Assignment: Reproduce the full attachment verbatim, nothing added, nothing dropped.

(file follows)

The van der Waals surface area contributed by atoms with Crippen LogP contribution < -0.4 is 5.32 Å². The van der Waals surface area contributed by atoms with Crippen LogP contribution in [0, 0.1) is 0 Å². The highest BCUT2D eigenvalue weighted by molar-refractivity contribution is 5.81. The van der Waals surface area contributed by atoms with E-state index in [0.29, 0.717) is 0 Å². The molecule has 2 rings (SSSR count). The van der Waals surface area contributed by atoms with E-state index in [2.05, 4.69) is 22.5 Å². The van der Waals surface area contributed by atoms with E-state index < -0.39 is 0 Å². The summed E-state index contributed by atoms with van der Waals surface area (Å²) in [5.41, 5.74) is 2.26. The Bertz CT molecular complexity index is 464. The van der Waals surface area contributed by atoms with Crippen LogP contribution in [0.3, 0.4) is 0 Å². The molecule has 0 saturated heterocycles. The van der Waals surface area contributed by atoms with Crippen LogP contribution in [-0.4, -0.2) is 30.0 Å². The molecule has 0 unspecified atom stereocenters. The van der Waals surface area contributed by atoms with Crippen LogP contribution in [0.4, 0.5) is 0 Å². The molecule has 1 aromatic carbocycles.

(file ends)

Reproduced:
The van der Waals surface area contributed by atoms with Crippen LogP contribution < -0.4 is 5.32 Å². The van der Waals surface area contributed by atoms with Crippen LogP contribution in [0, 0.1) is 0 Å². The highest BCUT2D eigenvalue weighted by molar-refractivity contribution is 5.81. The van der Waals surface area contributed by atoms with E-state index in [0.29, 0.717) is 0 Å². The molecule has 2 rings (SSSR count). The van der Waals surface area contributed by atoms with E-state index in [2.05, 4.69) is 22.5 Å². The van der Waals surface area contributed by atoms with E-state index < -0.39 is 0 Å². The summed E-state index contributed by atoms with van der Waals surface area (Å²) in [5.41, 5.74) is 2.26. The Bertz CT molecular complexity index is 464. The van der Waals surface area contributed by atoms with Crippen LogP contribution in [0.3, 0.4) is 0 Å². The molecule has 0 saturated heterocycles. The van der Waals surface area contributed by atoms with Crippen LogP contribution in [-0.4, -0.2) is 30.0 Å². The molecule has 0 unspecified atom stereocenters. The van der Waals surface area contributed by atoms with Crippen LogP contribution in [0.4, 0.5) is 0 Å². The molecule has 1 aromatic carbocycles.